Aug 22, 2012
Presenting the Kamp Kit from Winter Session and Buckshot Sonny’s.
What we have here is an update of the actual dopp kit Max took to summer camp from 1990 to 1993.
Though his was falling apart, the small blue nylon toiletry bag Max’s mother packed for him remained his go-to while traveling for more than twenty years. Throughout those twenty years, he’s received other, nicer dopp kits, but they’ve either been too large or oddly shaped. And since the formation of the TSA and the 3-1-1 rule which states all liquids must be in 3.4 ounce bottles in a single zip-lock baggie, Max found he needed less and less, and this narrow, basic kit did the trick.
I love you. Chainstitched.
Kool Kan Koozie at work.
The original and the parts of Max's prototype complete with patches from his childhood.
Inside, in his mother’s handwriting, it reads “Max Wastler - K1” only “Max” had been covered by the name of his brother “Ben” and K1 had miraculously morphed into K4 and finally K7, denoting the three levels of “kamp” Max and Ben experienced. And to this very day, this perfectly-sized dopp kit has remained Max’s go-to on every trip, whether it was for a weekend away or for a year living out of his backpack.
He reached out to his friends Tanya Fleisher and Roy Katz at Winter Session to see about building a sturdier version of his trusted kit. They set aside vintage military webbing and US-made brass Talon zippers. Adding to it a cotton canvas and a waxed cotton liner, the new kit was nearly complete.
“What do you guys think about making a leather patch with a summer camp wood type font to really set this thing off?”
“Sounds good” they said in unison.
“Can you spell it 'Kamp Kit,' like my kamp did?”
“Yes, we can.”
And so a classic was reborn: The Kamp Kit from Winter Session and Buckshot Sonny’s.
These will be released as limited editions. For our initial offering, we decided to release the platonic ideal of what we set out for this kit to be. It is heavy duty and as American as they come, with vintage and new parts made in the US, in good ol' red, white, and blue.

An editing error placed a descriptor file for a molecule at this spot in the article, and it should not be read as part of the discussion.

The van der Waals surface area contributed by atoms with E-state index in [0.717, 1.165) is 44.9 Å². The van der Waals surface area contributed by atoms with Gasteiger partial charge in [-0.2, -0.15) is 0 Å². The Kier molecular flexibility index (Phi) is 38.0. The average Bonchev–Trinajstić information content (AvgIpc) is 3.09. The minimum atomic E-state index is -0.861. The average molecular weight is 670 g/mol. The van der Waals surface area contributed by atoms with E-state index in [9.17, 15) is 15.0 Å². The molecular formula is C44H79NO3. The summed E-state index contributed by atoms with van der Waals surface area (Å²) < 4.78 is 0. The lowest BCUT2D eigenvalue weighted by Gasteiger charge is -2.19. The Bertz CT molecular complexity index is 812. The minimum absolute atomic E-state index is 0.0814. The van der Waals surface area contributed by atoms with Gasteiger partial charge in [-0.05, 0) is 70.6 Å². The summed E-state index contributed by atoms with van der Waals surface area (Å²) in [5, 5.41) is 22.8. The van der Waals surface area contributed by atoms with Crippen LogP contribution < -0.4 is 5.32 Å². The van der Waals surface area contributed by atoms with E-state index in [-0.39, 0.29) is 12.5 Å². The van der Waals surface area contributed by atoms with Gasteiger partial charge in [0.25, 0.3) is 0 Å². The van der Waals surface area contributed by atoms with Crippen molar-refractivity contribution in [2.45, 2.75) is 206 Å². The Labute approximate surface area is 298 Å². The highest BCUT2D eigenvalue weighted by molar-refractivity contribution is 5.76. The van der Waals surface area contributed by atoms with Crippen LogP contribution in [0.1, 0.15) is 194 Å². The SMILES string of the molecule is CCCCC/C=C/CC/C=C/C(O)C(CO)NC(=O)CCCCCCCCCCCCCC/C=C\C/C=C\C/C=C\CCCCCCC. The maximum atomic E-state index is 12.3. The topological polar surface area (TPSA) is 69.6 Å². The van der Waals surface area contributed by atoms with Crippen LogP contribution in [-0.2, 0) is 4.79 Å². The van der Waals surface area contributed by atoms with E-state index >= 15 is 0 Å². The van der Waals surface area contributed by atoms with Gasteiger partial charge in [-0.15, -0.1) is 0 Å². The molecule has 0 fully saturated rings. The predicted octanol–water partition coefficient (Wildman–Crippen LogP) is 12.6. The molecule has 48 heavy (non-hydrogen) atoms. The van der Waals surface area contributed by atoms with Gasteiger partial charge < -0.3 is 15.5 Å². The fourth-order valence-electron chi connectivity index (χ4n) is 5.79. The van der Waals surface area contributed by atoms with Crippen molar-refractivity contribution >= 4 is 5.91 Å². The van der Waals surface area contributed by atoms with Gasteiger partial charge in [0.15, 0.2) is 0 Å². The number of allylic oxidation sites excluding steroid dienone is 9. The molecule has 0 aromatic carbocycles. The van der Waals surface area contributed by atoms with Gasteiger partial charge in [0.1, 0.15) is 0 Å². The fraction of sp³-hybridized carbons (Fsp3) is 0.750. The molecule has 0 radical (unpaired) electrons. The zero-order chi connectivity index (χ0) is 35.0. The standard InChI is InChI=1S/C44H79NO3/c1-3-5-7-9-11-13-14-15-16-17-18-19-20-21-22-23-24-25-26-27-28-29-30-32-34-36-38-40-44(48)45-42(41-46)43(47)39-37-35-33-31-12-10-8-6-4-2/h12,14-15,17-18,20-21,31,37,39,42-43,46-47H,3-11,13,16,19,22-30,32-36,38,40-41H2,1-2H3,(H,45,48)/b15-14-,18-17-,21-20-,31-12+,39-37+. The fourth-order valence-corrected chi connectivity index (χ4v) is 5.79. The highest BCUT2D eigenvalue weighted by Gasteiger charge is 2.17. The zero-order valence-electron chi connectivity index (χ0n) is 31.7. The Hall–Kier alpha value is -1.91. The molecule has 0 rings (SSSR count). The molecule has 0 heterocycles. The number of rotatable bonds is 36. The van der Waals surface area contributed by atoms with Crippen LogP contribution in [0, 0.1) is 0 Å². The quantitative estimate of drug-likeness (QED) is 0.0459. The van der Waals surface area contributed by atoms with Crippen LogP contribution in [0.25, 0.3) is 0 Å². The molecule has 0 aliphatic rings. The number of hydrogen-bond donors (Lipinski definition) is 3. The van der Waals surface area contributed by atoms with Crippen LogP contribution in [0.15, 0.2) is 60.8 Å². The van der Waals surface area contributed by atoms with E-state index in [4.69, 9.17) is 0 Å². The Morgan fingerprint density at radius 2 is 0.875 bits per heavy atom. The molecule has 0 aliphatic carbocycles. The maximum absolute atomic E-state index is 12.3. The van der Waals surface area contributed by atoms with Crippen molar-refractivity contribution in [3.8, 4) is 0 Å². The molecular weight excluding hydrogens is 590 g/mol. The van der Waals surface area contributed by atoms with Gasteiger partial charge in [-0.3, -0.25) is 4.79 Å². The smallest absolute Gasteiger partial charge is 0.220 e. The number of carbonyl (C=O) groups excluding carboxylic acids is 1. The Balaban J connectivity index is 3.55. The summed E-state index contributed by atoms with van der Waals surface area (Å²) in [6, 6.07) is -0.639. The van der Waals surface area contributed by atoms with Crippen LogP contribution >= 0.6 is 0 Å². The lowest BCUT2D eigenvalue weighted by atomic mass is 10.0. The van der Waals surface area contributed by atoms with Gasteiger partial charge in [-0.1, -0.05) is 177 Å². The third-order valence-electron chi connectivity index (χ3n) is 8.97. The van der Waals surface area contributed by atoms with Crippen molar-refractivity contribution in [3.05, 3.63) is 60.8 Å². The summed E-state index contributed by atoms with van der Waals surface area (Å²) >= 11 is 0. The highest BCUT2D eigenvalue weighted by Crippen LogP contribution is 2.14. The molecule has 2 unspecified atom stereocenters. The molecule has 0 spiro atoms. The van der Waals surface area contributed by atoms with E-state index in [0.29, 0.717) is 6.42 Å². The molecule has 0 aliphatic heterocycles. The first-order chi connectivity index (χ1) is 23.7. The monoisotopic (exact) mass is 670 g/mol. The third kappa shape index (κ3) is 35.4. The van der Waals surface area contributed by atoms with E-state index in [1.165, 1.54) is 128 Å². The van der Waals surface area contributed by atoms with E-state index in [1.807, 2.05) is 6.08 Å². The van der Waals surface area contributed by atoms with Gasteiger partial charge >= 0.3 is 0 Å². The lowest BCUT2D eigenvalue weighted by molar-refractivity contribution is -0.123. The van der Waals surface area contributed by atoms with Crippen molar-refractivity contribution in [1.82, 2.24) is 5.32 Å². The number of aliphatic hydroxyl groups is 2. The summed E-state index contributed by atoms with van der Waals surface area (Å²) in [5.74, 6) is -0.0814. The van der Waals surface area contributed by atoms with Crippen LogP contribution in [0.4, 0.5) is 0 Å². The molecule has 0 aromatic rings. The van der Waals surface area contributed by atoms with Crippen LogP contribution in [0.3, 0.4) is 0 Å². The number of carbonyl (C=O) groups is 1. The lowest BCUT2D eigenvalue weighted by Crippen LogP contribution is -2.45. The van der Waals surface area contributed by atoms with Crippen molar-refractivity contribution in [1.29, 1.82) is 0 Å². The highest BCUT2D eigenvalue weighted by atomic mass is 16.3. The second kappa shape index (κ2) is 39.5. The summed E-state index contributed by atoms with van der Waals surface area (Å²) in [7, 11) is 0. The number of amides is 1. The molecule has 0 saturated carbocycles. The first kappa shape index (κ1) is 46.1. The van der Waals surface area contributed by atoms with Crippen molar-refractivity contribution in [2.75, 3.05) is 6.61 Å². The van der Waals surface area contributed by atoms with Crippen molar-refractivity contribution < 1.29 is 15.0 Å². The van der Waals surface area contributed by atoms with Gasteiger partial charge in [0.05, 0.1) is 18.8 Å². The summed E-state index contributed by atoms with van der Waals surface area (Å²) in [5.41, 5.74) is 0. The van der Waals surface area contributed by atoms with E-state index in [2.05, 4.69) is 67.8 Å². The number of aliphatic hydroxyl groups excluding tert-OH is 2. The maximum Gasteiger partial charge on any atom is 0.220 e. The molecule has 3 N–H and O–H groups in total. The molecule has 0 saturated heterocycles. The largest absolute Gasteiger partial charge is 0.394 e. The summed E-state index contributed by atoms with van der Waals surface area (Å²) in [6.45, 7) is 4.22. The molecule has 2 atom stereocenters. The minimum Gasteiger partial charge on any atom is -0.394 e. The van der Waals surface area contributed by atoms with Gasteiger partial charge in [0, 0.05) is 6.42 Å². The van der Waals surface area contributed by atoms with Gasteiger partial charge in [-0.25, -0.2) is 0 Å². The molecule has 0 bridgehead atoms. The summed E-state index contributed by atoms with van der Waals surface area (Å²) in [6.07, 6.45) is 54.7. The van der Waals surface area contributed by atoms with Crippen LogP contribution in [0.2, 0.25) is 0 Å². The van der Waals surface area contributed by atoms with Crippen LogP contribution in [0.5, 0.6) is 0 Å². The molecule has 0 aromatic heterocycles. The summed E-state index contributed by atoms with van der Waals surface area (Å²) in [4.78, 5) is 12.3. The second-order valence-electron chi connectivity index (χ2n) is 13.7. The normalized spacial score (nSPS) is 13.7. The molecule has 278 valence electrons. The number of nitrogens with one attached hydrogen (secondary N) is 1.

Get ‘em while the getting’s good.
May 21, 2012
In effort to provide our customers with products made close to our homes, when it came time to make and sell watch bands, Max reached out to his repairman, Steve Evavold at Chicago's Division Street Watch Co.
Steve makes sturdy leather watch bands for the handsome vintage watches he refurbishes and sells using locally forged parts and locally tanned shell cordovan, the fibrous leather made from the muscle (or shell) found beneath the hide of the horse's backside. The cordovan comes from Chicago's Horween Leather, considered by many to be the world's finest tannery. He cuts and makes each band entirely by hand in his shop in the Chicago neighborhood known as Wicker Park.
Realizing that bands that have been stitched or glued together are more likely to wear out over time, Steve designed a sturdy band that uses a single piece of leather and rivets. The nature of shell cordovan allows that with time, the leather will take on the characteristics of its wearer. It also means that no two bands are the same.
Understanding this, we ask that you join in the handmade experience. Every day since receiving an Omega Seamaster De Ville in January, Max has worn it with one of Steve's dark brown leather versions of the U.S. Military Spec # MIL-S-46383 band, and it has worn in nicely. You can actually see a seahorse burned into the band.
We hope you love your band as much as Max and Joe love theirs.
Visit our shop at one of the links below.
Apr 17, 2012
"What's important is that baseball, after twenty-eight years of artificial turf and expansion and the designated hitter and drugs and free agency and thousand-dollar bubble gum cards, is still a gift given by fathers to sons." - Michael Chabon
There's just something to having a catch: the affect it has on a backyard conversation, the strain of effort from the shoulder and the forearm to the sting of the palm, and the toss back and forth like the ebb and flow of the ocean. There is a rhythm to the pitch and to the catch. It's the poetry of baseball. That it's a tradition handed down from parent to child dating back generations, we think it's the perfect addition to our shop.